After Newness Fades, Canada Settles All the way down to Authorized Marijuana
As part of The Times’ Promises Made series, I looked back on Canada’s experience as the first major industrial nation to legalize recreational marijuana. One thing struck me in the many weeks that I have spent reporting this: it may have been a big event, but it was not a revolution.
“We Canadians have passed the initial stages of ‘cannabis is going to destroy us, cannabis is going to radically change our culture’. It is pretty obvious that it has not,” said Daniel Werb, epidemiologist and drug policy analyst at St. Michael’s Hospital in Toronto and Assistant Professor of Public Health at the University of California at San Diego. “One of the biggest results is that it was utterly boring. Now that the first wave of euphoria and awe is over, we understand that it’s okay to make changes in this market without things falling radically apart. “
[Read: 2 Years After Legalizing Cannabis, Has Canada Kept Its Promises?]
I noted that some of the government’s key promises have been fulfilled, while others are still in the works and others will most likely still be the subject of great debate when Parliament begins a formal review of the law on its third anniversary in October, likely to take a year and a half.
Prime Minister Justin Trudeau presented legalization with an argument of fairness. He argued that it was unfair to turn people into criminals for possessing small amounts of marijuana and potentially ruining their lives.
A statistic illustrates the effects of legalization in a dramatic way. In 2018, before the law went into effect in October, police recorded 26,402 cases of possession. In 2019 there were only 46.
However, in my reporting I found that there are still issues with fairness. While the petty possession charges that once disproportionately affected Indigenous and black Canadians no longer exist, members of these groups are particularly absent on the business side of the new industry that the law created. Even so, a system that allows people to erase previous convictions for marijuana possession is so costly and complicated that few people have bothered to use it. And despite the promise to include indigenous communities in the system, the law has left businesses operating on their land in legal limbo.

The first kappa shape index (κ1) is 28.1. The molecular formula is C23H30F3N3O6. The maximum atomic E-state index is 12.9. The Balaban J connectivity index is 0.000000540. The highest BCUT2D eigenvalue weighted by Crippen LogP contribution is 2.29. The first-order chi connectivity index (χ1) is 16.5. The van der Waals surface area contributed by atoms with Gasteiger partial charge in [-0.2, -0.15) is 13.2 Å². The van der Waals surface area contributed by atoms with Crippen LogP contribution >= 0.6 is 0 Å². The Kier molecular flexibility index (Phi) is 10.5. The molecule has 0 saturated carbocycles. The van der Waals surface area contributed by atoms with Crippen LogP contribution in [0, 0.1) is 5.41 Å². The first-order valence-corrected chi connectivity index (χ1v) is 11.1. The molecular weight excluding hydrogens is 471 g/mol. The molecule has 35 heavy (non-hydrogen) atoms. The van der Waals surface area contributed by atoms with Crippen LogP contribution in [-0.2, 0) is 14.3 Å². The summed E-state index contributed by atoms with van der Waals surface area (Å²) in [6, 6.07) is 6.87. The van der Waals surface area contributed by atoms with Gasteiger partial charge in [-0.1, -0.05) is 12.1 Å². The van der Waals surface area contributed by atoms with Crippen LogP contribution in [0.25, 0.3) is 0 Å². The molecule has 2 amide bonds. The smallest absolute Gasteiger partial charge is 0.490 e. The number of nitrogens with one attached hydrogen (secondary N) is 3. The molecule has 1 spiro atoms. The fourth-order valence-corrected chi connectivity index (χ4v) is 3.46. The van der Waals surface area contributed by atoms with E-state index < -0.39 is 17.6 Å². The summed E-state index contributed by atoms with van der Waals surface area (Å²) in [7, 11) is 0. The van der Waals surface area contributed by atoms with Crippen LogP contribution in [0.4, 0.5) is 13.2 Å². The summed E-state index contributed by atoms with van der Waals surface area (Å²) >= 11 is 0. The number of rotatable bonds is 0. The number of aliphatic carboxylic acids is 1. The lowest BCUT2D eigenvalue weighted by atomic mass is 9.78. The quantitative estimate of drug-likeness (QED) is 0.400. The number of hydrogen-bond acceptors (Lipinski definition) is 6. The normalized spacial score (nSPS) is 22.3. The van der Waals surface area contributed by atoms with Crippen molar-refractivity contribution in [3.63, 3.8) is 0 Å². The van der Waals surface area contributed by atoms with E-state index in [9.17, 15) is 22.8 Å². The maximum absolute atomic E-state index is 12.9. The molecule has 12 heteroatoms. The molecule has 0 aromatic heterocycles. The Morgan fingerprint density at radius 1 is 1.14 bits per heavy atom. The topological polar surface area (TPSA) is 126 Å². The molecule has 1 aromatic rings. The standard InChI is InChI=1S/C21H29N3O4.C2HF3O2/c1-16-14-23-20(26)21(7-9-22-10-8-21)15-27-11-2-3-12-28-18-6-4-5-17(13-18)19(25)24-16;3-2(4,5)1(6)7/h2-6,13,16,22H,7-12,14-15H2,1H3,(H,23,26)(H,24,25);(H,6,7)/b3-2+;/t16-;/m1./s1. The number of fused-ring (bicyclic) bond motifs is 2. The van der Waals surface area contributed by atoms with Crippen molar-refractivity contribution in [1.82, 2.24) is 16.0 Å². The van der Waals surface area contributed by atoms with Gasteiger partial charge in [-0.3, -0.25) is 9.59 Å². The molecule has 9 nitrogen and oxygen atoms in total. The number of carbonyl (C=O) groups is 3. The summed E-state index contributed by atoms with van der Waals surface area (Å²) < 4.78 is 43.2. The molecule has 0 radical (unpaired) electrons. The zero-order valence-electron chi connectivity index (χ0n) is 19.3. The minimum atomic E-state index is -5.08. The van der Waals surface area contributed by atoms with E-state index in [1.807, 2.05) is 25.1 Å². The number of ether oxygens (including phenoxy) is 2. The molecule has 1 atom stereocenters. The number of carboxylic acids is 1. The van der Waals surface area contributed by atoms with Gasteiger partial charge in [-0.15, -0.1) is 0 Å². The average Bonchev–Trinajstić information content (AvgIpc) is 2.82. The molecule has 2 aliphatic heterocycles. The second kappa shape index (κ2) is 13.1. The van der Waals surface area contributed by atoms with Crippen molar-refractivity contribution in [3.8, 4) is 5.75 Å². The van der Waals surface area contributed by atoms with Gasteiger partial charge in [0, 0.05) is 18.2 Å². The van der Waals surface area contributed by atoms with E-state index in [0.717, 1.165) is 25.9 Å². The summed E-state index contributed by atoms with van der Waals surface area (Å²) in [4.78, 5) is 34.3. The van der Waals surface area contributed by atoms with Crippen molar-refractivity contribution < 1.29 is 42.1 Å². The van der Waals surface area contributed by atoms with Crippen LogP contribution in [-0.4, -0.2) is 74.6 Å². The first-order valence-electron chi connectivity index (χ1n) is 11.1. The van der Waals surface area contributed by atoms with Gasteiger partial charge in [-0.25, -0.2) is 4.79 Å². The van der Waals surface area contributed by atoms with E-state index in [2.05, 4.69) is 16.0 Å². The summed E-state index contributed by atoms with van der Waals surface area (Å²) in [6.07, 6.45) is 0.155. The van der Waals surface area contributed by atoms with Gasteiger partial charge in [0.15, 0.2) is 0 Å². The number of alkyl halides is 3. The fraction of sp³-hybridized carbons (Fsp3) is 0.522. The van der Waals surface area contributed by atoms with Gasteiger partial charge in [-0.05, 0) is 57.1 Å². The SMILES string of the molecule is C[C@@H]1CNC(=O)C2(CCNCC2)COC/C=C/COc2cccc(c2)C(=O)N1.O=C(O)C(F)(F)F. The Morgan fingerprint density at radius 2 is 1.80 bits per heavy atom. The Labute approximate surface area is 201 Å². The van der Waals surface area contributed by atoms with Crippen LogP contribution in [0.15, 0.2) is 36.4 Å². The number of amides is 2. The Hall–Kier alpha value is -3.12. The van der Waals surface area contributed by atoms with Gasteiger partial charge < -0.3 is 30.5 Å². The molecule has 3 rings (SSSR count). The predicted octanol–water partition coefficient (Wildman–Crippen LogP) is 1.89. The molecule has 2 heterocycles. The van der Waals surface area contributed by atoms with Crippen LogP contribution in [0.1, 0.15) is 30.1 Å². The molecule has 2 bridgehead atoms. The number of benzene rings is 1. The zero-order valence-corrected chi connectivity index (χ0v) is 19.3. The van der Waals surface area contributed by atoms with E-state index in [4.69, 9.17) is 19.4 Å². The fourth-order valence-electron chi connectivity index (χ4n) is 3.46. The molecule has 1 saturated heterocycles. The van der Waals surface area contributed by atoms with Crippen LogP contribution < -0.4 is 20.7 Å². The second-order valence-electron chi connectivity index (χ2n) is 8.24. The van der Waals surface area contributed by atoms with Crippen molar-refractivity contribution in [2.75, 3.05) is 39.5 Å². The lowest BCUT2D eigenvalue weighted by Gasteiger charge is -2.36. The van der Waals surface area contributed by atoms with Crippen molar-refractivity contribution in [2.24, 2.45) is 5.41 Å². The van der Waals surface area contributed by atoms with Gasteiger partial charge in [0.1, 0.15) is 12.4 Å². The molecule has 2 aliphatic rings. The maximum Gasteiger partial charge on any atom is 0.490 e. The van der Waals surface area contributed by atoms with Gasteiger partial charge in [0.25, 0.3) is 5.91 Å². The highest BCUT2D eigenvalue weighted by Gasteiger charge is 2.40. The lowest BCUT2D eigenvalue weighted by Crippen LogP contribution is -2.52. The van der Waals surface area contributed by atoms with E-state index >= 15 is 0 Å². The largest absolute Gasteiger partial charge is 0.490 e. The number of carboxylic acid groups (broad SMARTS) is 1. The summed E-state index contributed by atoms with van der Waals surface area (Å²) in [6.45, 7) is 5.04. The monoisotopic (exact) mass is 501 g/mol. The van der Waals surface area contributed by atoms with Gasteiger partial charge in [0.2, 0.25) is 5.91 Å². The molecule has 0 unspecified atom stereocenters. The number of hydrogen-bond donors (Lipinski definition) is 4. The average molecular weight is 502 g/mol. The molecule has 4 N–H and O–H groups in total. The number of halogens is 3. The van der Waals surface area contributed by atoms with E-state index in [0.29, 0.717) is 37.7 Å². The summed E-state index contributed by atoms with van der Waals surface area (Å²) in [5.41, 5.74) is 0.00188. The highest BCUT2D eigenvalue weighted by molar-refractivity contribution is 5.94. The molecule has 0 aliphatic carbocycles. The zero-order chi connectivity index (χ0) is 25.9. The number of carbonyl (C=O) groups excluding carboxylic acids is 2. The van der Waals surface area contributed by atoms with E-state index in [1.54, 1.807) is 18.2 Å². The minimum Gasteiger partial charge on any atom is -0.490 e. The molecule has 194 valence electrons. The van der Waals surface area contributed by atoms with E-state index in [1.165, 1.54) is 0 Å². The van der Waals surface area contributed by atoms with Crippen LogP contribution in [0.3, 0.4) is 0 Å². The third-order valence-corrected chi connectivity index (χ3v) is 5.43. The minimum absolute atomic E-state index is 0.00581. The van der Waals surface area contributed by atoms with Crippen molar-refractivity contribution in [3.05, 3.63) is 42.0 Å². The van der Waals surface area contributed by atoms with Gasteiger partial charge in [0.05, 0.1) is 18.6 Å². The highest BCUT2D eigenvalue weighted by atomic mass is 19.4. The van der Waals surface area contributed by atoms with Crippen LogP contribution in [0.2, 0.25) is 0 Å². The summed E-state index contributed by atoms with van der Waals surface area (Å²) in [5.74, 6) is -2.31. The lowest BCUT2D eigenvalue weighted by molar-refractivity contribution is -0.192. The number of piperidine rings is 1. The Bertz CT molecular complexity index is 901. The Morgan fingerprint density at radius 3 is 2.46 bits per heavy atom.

The illegal market has not disappeared. However, statistics show that consumers are shifting to the legal system and that large illegal farmers are increasingly focusing on exporting to the US.
Mr. Trudeau vowed that a legal structure would keep marijuana away from children and adolescents. Researchers I spoke to said the arrival of a legal marijuana market didn’t spark much interest among teenagers to use it. While marijuana use has not increased significantly overall, most new Canadian users are well past middle age.
While it appears that the provision of police systems and training to detect marijuana impairment among motorists remains delayed, no one in the law enforcement agencies I’ve spoken to believes stoned driving has occurred since 2018 has increased significantly.
Mr. Trudeau did not promise to create a lucrative new cannabis-based industry. But a “green rush” from investors caused marijuana stocks to skyrocket ahead of legalization. Since then, profits in the industry have proven elusive, stock prices have fallen, and top managers at many companies have been shown the door.
A second article about what I found on the Canadian marijuana industry business page is coming soon. One thing is that, later this year, Canadians should be prepared for the industry to push hard to promote and promote marijuana the same way brewers and winemakers sell their products. The current system for marijuana is more like the rules for cigarettes and effectively prohibits marketing and advertising.
In this case, expect industry lobbying to be challenged with equally fierce arguments from health and addiction researchers that allowing alcohol marketing was a grave mistake that should not be repeated with marijuana.
Feigang Fei is probably the sharpest critic of the menu items in his Montreal restaurant, reports Dan Bilefsky. Here is Mr. Fei’s take on his braised pork belly. “This is a very popular dish with customers who don’t care about fatness.” But after a customer posted AuntDai’s menu on Twitter and praised its “extremely honest” owner, Mr. Fei is struggling to keep up with the demand for his take-away meals.
The former manager of a casino operator and his wife, an actress, both from Vancouver, hopped on Covid-19 vaccinations on a charter flight to a Yukon village. Now they face fines, police investigations and widespread anger.
George Armstrong, the first indigenous player to score in the NHL, passed away this week. The Hockey Hall of Fame striker also captained the Toronto Maple Leafs teams, which have won four Stanley Cups.
The International Real Estate feature shows an unusually shaped house on the Rideau River south of Ottawa.
Ian Austen is from Windsor, Ontario. He trained in Toronto, lives in Ottawa and has been reporting on Canada for the New York Times for 16 years. Follow him on Twitter @ianrausten.
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